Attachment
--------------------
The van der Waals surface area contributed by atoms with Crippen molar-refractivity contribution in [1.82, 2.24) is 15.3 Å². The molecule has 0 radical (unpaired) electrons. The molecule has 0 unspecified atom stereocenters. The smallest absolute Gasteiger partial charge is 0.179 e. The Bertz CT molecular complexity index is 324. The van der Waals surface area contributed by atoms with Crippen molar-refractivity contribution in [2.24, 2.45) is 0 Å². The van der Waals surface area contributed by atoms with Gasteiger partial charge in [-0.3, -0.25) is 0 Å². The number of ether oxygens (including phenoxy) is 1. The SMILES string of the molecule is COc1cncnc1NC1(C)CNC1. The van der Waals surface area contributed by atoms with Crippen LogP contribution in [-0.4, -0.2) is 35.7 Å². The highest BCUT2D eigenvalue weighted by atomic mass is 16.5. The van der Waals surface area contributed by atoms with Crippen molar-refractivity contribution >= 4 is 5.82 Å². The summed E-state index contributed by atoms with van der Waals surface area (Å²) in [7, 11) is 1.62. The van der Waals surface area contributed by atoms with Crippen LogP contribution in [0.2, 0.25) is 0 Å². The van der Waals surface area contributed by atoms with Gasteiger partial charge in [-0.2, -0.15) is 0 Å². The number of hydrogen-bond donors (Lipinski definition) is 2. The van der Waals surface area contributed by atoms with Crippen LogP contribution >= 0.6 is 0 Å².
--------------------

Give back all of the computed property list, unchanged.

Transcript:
The van der Waals surface area contributed by atoms with Crippen molar-refractivity contribution in [1.82, 2.24) is 15.3 Å². The molecule has 0 radical (unpaired) electrons. The molecule has 0 unspecified atom stereocenters. The smallest absolute Gasteiger partial charge is 0.179 e. The Bertz CT molecular complexity index is 324. The van der Waals surface area contributed by atoms with Crippen molar-refractivity contribution in [2.24, 2.45) is 0 Å². The van der Waals surface area contributed by atoms with Gasteiger partial charge in [-0.3, -0.25) is 0 Å². The number of ether oxygens (including phenoxy) is 1. The SMILES string of the molecule is COc1cncnc1NC1(C)CNC1. The van der Waals surface area contributed by atoms with Crippen LogP contribution in [-0.4, -0.2) is 35.7 Å². The highest BCUT2D eigenvalue weighted by atomic mass is 16.5. The van der Waals surface area contributed by atoms with Crippen molar-refractivity contribution >= 4 is 5.82 Å². The summed E-state index contributed by atoms with van der Waals surface area (Å²) in [7, 11) is 1.62. The van der Waals surface area contributed by atoms with Crippen LogP contribution in [0.2, 0.25) is 0 Å². The van der Waals surface area contributed by atoms with Gasteiger partial charge in [-0.2, -0.15) is 0 Å². The number of hydrogen-bond donors (Lipinski definition) is 2. The van der Waals surface area contributed by atoms with Crippen LogP contribution >= 0.6 is 0 Å².